, Volume 2, Issue 5, pp 327-333

Convergent validation of quality of life assessments for persons with severe mental illnesses

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The impact of interventions on the quality of life (QOL) experienced by persons with severe and persistent mental illnesses (SPMI) has attracted considerable political, clinical and research attention over the past decade, and continues to do so. This study examines the convergent validity of two commonly used QOL measures for this group of patients, the Lehman Quality of Life Interview and the Heinrichs-Carpenter Quality of Life Scale, computing the correlations between comparable constructs from the two measures administered at the same time and 2 months apart. Correlations were positive and significant although low to moderate in magnitude. Considering the considerable differences in the methods of assessment employed by the two measures, the lack of precise congruence between their constructs, and the 2-month time interval, these findings support their convergent validity. Various conceptual issues regarding the validity and interpretation of QOL assessments for persons with SPMI are discussed.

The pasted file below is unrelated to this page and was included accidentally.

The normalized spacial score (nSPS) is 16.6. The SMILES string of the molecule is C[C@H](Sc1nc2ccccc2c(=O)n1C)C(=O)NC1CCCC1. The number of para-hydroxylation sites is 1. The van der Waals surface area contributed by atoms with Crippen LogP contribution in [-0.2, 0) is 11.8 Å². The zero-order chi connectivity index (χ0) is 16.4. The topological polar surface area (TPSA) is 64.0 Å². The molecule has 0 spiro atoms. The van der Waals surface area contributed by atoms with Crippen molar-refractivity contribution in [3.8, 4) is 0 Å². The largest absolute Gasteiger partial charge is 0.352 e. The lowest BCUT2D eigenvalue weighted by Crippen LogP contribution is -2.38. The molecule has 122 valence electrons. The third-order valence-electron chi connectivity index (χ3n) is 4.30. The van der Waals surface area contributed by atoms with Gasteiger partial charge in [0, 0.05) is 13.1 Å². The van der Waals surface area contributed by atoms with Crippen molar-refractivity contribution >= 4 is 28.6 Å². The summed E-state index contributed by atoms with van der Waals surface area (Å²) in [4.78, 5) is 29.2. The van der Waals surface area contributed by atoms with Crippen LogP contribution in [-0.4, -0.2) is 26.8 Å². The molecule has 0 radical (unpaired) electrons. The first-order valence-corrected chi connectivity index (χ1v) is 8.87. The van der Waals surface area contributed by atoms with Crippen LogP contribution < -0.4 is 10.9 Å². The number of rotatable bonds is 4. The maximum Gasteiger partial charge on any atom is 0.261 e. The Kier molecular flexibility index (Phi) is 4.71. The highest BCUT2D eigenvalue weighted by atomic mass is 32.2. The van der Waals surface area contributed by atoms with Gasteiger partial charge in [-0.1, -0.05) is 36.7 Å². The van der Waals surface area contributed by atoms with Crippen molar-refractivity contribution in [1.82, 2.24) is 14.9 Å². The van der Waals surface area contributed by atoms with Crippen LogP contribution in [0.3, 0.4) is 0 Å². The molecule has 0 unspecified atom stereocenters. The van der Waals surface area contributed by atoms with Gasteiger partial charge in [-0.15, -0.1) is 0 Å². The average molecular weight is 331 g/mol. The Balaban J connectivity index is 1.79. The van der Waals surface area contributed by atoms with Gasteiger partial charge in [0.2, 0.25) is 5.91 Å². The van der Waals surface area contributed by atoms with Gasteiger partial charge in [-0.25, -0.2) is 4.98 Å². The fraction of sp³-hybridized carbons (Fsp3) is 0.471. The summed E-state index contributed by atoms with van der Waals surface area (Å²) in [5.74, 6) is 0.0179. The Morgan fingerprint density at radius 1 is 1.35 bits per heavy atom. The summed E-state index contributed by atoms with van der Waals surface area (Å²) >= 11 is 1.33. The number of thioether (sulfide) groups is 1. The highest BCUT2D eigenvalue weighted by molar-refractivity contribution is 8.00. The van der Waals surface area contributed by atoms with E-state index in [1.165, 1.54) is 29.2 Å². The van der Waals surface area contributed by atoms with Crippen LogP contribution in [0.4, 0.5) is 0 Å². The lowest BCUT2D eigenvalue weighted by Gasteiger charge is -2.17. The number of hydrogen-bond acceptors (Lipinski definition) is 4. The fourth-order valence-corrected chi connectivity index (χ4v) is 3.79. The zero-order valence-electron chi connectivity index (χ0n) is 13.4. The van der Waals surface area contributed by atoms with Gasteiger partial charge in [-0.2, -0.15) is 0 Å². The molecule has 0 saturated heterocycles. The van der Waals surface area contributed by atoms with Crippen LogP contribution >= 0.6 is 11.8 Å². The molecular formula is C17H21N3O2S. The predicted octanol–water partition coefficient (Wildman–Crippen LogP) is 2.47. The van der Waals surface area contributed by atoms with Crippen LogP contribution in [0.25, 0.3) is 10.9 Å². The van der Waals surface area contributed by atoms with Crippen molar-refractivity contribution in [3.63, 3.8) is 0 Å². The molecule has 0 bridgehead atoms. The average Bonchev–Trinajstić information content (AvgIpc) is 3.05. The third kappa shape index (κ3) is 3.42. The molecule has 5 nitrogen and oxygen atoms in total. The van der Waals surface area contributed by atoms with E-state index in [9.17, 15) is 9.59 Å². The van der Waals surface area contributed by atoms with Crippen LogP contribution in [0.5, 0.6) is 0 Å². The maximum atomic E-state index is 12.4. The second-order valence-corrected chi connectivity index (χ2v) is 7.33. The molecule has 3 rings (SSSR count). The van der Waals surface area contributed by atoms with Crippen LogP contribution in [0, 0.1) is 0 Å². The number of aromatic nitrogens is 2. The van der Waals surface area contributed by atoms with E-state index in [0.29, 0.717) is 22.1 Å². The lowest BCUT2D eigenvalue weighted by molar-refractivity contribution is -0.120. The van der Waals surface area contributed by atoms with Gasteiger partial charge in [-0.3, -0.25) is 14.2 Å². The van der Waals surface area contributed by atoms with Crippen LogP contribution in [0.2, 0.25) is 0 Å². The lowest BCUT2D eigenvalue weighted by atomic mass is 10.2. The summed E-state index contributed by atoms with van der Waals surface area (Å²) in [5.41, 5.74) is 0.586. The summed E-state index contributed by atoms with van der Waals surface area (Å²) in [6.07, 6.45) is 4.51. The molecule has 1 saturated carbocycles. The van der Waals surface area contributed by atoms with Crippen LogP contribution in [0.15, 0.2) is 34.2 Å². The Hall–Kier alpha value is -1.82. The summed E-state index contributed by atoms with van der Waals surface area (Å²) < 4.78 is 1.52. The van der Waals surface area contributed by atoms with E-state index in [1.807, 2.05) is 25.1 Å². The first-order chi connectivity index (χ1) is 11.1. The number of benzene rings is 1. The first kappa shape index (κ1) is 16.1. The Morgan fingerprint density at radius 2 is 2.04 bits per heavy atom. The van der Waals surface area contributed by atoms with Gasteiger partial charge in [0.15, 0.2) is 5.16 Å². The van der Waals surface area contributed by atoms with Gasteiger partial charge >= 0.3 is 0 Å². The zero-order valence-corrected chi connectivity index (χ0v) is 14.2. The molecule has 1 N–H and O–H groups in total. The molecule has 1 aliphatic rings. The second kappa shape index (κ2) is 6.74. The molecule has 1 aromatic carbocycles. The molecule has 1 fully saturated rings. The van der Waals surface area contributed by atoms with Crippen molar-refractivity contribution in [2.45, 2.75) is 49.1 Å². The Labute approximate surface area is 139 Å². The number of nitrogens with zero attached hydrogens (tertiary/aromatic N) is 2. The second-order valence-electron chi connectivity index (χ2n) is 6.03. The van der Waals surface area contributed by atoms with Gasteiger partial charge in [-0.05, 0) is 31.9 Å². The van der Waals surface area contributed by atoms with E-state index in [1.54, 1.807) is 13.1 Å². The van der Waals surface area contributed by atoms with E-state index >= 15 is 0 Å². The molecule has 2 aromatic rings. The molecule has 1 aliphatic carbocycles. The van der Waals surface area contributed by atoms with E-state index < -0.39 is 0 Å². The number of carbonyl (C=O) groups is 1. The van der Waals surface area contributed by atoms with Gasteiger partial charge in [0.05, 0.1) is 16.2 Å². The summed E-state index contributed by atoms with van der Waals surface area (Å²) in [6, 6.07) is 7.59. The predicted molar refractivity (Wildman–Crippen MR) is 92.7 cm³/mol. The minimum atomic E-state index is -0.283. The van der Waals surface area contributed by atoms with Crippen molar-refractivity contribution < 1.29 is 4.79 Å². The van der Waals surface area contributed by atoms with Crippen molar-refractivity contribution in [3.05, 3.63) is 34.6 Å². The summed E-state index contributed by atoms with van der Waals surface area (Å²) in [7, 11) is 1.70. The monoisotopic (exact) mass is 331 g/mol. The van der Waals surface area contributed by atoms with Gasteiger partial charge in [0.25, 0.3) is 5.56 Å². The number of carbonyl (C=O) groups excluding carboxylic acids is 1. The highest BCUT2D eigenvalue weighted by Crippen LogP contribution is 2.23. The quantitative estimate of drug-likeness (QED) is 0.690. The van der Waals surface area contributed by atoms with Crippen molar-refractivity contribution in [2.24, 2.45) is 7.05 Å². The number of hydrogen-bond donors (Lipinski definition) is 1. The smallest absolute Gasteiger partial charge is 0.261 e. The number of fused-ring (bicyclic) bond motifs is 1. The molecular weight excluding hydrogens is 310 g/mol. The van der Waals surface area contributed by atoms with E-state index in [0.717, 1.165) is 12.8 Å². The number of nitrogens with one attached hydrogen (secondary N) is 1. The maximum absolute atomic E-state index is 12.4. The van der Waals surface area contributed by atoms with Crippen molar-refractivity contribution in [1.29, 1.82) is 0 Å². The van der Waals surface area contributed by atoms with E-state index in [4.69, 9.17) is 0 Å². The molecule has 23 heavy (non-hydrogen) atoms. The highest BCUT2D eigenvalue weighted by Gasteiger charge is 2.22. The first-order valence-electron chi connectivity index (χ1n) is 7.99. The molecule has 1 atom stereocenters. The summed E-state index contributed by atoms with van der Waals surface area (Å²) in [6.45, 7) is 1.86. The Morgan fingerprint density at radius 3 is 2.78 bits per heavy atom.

This study was supported by the National Evaluation of the Robert Wood Johnson Program on Chronic Mental Illness.